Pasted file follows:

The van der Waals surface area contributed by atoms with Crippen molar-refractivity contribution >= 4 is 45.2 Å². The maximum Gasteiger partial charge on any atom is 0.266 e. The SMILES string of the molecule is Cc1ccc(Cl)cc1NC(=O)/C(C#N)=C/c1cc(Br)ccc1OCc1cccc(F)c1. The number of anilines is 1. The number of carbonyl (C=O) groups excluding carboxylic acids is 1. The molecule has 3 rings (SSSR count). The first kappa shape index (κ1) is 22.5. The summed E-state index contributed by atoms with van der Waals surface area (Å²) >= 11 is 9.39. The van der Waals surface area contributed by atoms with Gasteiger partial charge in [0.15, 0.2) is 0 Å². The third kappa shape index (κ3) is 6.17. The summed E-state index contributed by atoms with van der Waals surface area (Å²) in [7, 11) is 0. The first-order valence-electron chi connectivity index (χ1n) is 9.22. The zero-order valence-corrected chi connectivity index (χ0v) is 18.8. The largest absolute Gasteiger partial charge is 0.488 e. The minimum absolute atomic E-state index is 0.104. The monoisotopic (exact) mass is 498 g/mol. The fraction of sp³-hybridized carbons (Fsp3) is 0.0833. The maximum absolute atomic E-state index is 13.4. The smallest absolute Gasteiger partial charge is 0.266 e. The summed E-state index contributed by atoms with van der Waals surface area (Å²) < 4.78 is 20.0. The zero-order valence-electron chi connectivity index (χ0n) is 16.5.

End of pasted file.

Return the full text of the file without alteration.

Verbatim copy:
The van der Waals surface area contributed by atoms with Crippen molar-refractivity contribution >= 4 is 45.2 Å². The maximum Gasteiger partial charge on any atom is 0.266 e. The SMILES string of the molecule is Cc1ccc(Cl)cc1NC(=O)/C(C#N)=C/c1cc(Br)ccc1OCc1cccc(F)c1. The number of anilines is 1. The number of carbonyl (C=O) groups excluding carboxylic acids is 1. The molecule has 3 rings (SSSR count). The first kappa shape index (κ1) is 22.5. The summed E-state index contributed by atoms with van der Waals surface area (Å²) >= 11 is 9.39. The van der Waals surface area contributed by atoms with Gasteiger partial charge in [0.15, 0.2) is 0 Å². The third kappa shape index (κ3) is 6.17. The summed E-state index contributed by atoms with van der Waals surface area (Å²) in [7, 11) is 0. The first-order valence-electron chi connectivity index (χ1n) is 9.22. The zero-order valence-corrected chi connectivity index (χ0v) is 18.8. The largest absolute Gasteiger partial charge is 0.488 e. The minimum absolute atomic E-state index is 0.104. The monoisotopic (exact) mass is 498 g/mol. The fraction of sp³-hybridized carbons (Fsp3) is 0.0833. The maximum absolute atomic E-state index is 13.4. The smallest absolute Gasteiger partial charge is 0.266 e. The summed E-state index contributed by atoms with van der Waals surface area (Å²) < 4.78 is 20.0. The zero-order valence-electron chi connectivity index (χ0n) is 16.5.